The scheme of re-registration of all existing care providers was created by politicians – so the politicians must shoulder some of the blame – but they will have been acting on advice from CQC, then in shadow-form, and with input from CSCI – the Commission for Social Care Inspection. At the time the legislative provision was enacted I had thought that it had been done in an attempt to side-step the cancellation process whereby poor care providers had their registration cancelled – however, (there was, and still is, an appeals process which if correctly handled by lawyers and the care provider rarely worked and which came at a huge cost to the regulator in terms of manpower and other resources, such as cash) if it was to have been used to clean up the care providers – it failed. CQC refused to re-register just five care providers.
So, all in all, an utter waste of time and resources.
To remind you, at the time of the demise of CSCI there were thought to be some 600 care homes which were very ‘poor’ and, having failed over the previous five or six years, to improve to a point where they were meeting the legal requirements there was a belief that they should be closed. Cancellation only really worked where an urgent application was made because service users safety was immediately imperilled.
So, what better way to sweep aside so many poor and failing establishments than simply refusing to register them?
That would have required careful planning – what would become of all of the people living in the 600 care homes which would not be re-registered? To where would they be moved? How would the logistics work? What would be the timing? Those and 101 other planning questions arise. Perhaps it was put in the ‘Too difficult box’.
Whether that was the original plan or not, Mrs Sheldon’s evidence doesn’t shed a single ray of light onto it. However, if it had been the original plan it was quite clear that the organisation that was/is CQC is not capable of meeting such a challenge.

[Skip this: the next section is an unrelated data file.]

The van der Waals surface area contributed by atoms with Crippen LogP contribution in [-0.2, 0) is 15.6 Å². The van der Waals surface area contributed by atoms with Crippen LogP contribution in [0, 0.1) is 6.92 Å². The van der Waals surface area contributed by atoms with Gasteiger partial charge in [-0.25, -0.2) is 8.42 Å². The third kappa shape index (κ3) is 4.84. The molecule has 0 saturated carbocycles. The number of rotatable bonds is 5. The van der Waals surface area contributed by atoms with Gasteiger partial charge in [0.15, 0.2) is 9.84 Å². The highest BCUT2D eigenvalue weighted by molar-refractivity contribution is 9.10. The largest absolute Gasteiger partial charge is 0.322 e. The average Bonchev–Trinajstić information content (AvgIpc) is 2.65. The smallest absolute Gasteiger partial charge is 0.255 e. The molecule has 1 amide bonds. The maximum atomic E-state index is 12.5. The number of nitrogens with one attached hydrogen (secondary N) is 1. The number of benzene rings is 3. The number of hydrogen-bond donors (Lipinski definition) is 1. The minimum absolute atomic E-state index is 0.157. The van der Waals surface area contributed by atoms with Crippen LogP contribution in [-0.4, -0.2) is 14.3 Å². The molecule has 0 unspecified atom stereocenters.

The evidence of Amanda Pollard, the second CQC whistleblower, and currently a CQC inspector tells a story of ‘dumbing-down’ of expertise within CQC, a lack of planning, pulling personnel off vital tasks such as inspection and putting them to work processing some of the 24,000 or so applications for registration with so little training (in her experience, just 3 hours) that it became a matter of simply “rubber-stamping” each provider’s self assessment of compliance!
These two women gave their evidence on 28.11.2011; remarkably, one is a Care Quality Commission Board member – the very top of the organisation, the other, a compliance inspector.
They portrayed a dysfunctional organisation lacking in strategic leadership with scant understanding of the relative roles of a Board and the executive officers of the organisation.
The evidence portrays constantly changing goals dictated, it seems, by external comment and criticism; with almost all inspections ceasing when CQC needed to register some 24,000 social care providers when inspectors were switched from inspection to registration which itself was clearly a rubber-stamping exercise.
Of course, there have been a number of inquiries and investigations into CQC and its apparent failings, not least its abject failure to respond appropriately or at all to whistleblower reports of events at Winterbourne View.
CQC is not fit for purpose. Currently it is recruiting hundreds of additional inspectors and is advertising that it wishes to strengthen its Board by the appointment of two more Board members.
Keith M Lewin, Senior Partner, Brunswicks LLP
Telephone No.08455 190695
Address: Suite 3, 56 Hamilton Square, Birkenhead CH41 5AS
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On June 8th 2012, following the resignation of Cynthia Bower, David Behan was appointed the new chief executive of the CQC.
In an article entitled ‘New CQC boss eyes unsafe services’, published in The Guardian’s Society Section on 13th June, the Public Services Editor, David Brindle, explained David Behan’s background and described the task he faces.
The online version (‘New head of Care Quality Commission takes aim at unsafe services’) is available here: http://www.guardian.co.uk/society/2012/jun/12/care-quality-commission-chief-executive-behan
Rescare wishes David Behan well in the challenge he faces: to improve the CQC’s regulation of registered care-providers; and to restore our trust in the CQC.